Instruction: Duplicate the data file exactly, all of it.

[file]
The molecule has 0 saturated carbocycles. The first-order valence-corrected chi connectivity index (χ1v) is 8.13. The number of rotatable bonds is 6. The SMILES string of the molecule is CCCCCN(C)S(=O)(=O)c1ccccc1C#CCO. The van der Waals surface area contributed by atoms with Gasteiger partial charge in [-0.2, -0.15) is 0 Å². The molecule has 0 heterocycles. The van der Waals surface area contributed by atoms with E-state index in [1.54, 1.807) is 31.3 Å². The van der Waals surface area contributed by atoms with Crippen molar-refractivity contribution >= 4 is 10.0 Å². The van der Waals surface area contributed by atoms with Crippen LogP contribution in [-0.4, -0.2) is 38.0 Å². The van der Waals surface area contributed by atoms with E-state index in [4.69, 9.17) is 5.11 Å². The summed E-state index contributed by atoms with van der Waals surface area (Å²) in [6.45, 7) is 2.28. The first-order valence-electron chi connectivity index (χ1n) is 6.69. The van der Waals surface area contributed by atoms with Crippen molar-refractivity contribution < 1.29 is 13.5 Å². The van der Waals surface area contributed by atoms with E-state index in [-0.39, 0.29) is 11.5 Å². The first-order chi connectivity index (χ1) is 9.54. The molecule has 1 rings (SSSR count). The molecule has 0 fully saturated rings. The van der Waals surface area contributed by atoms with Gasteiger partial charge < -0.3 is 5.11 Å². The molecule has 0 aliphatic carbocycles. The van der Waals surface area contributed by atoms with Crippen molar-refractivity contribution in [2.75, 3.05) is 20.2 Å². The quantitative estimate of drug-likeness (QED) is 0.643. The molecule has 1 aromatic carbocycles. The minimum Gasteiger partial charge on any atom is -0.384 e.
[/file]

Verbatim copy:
The molecule has 0 saturated carbocycles. The first-order valence-corrected chi connectivity index (χ1v) is 8.13. The number of rotatable bonds is 6. The SMILES string of the molecule is CCCCCN(C)S(=O)(=O)c1ccccc1C#CCO. The van der Waals surface area contributed by atoms with Gasteiger partial charge in [-0.2, -0.15) is 0 Å². The molecule has 0 heterocycles. The van der Waals surface area contributed by atoms with E-state index in [1.54, 1.807) is 31.3 Å². The van der Waals surface area contributed by atoms with Crippen molar-refractivity contribution >= 4 is 10.0 Å². The van der Waals surface area contributed by atoms with Crippen LogP contribution in [-0.4, -0.2) is 38.0 Å². The van der Waals surface area contributed by atoms with E-state index in [4.69, 9.17) is 5.11 Å². The summed E-state index contributed by atoms with van der Waals surface area (Å²) in [6.45, 7) is 2.28. The first-order valence-electron chi connectivity index (χ1n) is 6.69. The van der Waals surface area contributed by atoms with Crippen molar-refractivity contribution < 1.29 is 13.5 Å². The van der Waals surface area contributed by atoms with E-state index in [-0.39, 0.29) is 11.5 Å². The first-order chi connectivity index (χ1) is 9.54. The molecule has 1 rings (SSSR count). The molecule has 0 fully saturated rings. The van der Waals surface area contributed by atoms with Gasteiger partial charge < -0.3 is 5.11 Å². The molecule has 0 aliphatic carbocycles. The van der Waals surface area contributed by atoms with Crippen molar-refractivity contribution in [2.75, 3.05) is 20.2 Å². The quantitative estimate of drug-likeness (QED) is 0.643. The molecule has 1 aromatic carbocycles. The minimum Gasteiger partial charge on any atom is -0.384 e.